Let's not allow Richard Sherman to hijack this Super Bowl.
The Seattle Seahawks cornerback is the best player at his position in the NFL. He's one of the most entertaining players in the game on and off the field, and he's by far the league's best interview subject.
But he's also a hypocrite.
You can't demand respect from others without first affording some to your opponents.
That's about all I'm going to write regarding Sherman's infamous postgame interview with Erin Andrews on Sunday night. There's already been more than enough said and written about that subject.
Instead, let's look at some of the other reasons Super Bowl XLVIII is shaping up as one of the most intriguing NFL championship games ever.
It starts with the weather. There's never been snow during a Super Bowl before. Early forecasts for East Rutherford, N.J., call for a high of 35 degrees and a 35 percent chance of precipitation.
Denver Broncos quarterback Peyton Manning played in the first Super Bowl to feature rain as a member of the Indianapolis Colts seven years ago in Miami. Snow in this year's big game would give Manning an intriguing place in NFL meteorological history.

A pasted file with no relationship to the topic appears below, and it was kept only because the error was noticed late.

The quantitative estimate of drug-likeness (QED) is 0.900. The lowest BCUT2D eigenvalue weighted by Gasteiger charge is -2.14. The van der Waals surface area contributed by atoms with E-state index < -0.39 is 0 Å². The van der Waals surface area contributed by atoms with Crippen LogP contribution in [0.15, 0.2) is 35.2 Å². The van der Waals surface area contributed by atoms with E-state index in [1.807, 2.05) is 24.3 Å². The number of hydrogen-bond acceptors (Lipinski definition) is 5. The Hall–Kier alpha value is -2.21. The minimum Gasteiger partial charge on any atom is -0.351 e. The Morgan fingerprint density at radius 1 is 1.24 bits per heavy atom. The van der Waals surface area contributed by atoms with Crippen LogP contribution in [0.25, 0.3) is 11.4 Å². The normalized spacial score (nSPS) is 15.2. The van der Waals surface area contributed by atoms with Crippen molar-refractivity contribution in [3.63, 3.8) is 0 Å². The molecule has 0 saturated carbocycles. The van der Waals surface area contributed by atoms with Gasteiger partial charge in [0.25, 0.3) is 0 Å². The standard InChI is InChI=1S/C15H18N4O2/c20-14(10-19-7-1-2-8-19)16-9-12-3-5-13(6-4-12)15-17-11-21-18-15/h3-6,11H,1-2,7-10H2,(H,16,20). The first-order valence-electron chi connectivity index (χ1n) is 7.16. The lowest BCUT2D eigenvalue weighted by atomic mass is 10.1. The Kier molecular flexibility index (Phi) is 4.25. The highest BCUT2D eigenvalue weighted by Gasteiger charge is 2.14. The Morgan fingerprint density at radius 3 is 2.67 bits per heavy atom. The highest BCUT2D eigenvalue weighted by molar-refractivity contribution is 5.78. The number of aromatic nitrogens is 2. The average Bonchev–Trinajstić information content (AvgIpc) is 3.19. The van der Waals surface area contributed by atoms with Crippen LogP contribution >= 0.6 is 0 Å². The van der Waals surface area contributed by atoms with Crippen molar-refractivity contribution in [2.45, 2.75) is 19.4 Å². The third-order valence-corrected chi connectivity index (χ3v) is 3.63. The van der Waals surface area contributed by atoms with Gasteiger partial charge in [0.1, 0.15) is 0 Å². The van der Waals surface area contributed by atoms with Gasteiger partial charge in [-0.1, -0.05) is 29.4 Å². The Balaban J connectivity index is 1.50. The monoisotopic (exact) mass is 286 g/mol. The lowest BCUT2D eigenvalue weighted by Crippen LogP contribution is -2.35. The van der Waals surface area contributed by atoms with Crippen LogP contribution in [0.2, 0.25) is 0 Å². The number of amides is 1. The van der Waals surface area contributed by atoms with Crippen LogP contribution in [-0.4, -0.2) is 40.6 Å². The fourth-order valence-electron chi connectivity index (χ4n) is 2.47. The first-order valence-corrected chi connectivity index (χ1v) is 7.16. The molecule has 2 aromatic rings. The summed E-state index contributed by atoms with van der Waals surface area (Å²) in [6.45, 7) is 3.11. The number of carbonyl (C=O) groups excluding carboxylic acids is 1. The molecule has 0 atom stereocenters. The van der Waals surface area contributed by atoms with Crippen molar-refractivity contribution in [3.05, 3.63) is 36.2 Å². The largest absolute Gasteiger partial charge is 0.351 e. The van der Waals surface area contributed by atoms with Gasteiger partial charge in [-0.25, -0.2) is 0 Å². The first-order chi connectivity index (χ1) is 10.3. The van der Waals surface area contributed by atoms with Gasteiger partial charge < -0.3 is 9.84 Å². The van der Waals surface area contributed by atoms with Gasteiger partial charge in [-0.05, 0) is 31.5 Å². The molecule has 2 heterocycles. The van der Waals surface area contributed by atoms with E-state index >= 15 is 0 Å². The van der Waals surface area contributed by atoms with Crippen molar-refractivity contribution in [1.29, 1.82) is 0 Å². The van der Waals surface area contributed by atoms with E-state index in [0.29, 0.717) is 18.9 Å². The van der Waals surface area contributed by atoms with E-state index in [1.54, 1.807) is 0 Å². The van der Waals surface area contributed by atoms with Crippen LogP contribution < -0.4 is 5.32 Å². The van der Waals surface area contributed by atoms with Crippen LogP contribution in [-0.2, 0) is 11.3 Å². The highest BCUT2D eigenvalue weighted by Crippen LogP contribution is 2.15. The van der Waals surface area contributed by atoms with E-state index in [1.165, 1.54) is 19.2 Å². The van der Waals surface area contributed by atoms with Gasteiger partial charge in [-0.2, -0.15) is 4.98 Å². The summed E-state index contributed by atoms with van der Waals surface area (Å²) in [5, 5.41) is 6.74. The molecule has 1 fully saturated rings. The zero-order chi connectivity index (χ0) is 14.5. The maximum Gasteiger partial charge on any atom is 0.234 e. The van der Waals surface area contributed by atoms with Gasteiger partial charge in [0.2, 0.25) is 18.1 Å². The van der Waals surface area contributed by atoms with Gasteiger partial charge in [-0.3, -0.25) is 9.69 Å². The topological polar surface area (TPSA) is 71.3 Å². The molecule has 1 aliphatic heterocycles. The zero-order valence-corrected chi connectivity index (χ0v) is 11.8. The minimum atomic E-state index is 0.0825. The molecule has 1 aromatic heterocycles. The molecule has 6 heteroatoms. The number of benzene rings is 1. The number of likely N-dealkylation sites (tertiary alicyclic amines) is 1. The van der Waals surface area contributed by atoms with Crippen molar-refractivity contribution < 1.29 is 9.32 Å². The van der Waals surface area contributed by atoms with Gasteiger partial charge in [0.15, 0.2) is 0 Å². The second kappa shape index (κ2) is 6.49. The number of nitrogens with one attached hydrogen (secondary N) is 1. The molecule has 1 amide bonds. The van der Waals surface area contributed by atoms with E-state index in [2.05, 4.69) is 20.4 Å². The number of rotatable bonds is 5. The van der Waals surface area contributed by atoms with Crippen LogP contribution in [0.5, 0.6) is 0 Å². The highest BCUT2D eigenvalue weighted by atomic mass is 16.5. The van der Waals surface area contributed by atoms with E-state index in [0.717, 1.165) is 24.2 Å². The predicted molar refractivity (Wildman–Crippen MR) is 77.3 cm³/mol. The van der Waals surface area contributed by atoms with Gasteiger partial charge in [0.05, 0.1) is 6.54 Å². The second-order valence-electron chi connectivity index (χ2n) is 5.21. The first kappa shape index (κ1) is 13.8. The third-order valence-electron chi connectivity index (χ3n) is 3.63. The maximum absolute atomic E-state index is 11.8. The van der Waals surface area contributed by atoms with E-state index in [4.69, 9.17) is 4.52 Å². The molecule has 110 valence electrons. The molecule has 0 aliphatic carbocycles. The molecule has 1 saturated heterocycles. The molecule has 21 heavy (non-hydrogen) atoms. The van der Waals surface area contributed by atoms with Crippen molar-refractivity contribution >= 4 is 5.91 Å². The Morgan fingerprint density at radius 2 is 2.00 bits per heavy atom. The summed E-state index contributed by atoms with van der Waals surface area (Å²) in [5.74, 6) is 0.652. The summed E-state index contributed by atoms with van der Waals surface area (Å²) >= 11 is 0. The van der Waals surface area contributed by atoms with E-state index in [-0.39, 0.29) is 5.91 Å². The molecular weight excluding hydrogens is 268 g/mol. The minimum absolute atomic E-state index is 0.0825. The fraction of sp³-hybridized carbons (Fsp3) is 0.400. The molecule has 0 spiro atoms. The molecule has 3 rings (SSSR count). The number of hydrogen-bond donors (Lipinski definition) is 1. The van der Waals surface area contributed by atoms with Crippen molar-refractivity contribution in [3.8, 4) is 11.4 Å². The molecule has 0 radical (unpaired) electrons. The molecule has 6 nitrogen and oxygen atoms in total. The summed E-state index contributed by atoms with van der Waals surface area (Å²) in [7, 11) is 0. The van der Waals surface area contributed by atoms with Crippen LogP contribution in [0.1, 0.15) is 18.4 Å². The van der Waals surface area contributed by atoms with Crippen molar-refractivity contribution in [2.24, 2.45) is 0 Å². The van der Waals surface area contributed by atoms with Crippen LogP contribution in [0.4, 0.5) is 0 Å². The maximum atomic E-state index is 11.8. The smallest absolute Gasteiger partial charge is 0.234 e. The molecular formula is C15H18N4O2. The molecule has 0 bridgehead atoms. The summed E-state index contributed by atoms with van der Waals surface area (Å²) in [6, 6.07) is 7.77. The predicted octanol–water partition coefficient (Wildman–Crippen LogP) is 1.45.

Then, of course, there's the quarterback's place in football history to consider. This will be his third Super Bowl appearance, and he can become the first QB ever to start and win a game with roman numerals in the title for different franchises.
His brother Eli hoisted the Vince Lombardi trophy two years ago on Peyton's homefield in Indianapolis. There'd be a special symmetry if Peyton can reverse the trick this year in MetLife Stadium — home to Eli's New York Giants.
No matter what happens in the game itself, this Super Bowl already has made history.
Never before has the big game pitted the league leader in scoring offense and total yardage (Denver) against the team allowing the fewest points and yards (Seattle) for the season. And for just the second time in 20 years, the game will feature the No. 1 seed from each conference.
Peyton Manning played in the last one, too, for the Colts against the New Orleans Saints four years ago.
From a pure football standpoint, it just doesn't get any better than this. The two best teams in the NFL — one an offensive juggernaut, the other the standard bearer on defense — playing on the game's grandest stage.
I just wish we didn't have to wait two weeks to watch it.
Of course, that should provide plenty of time to find something other than Richard Sherman to talk about.
Contact George Bremer: 640-4831, firstname.lastname@example.org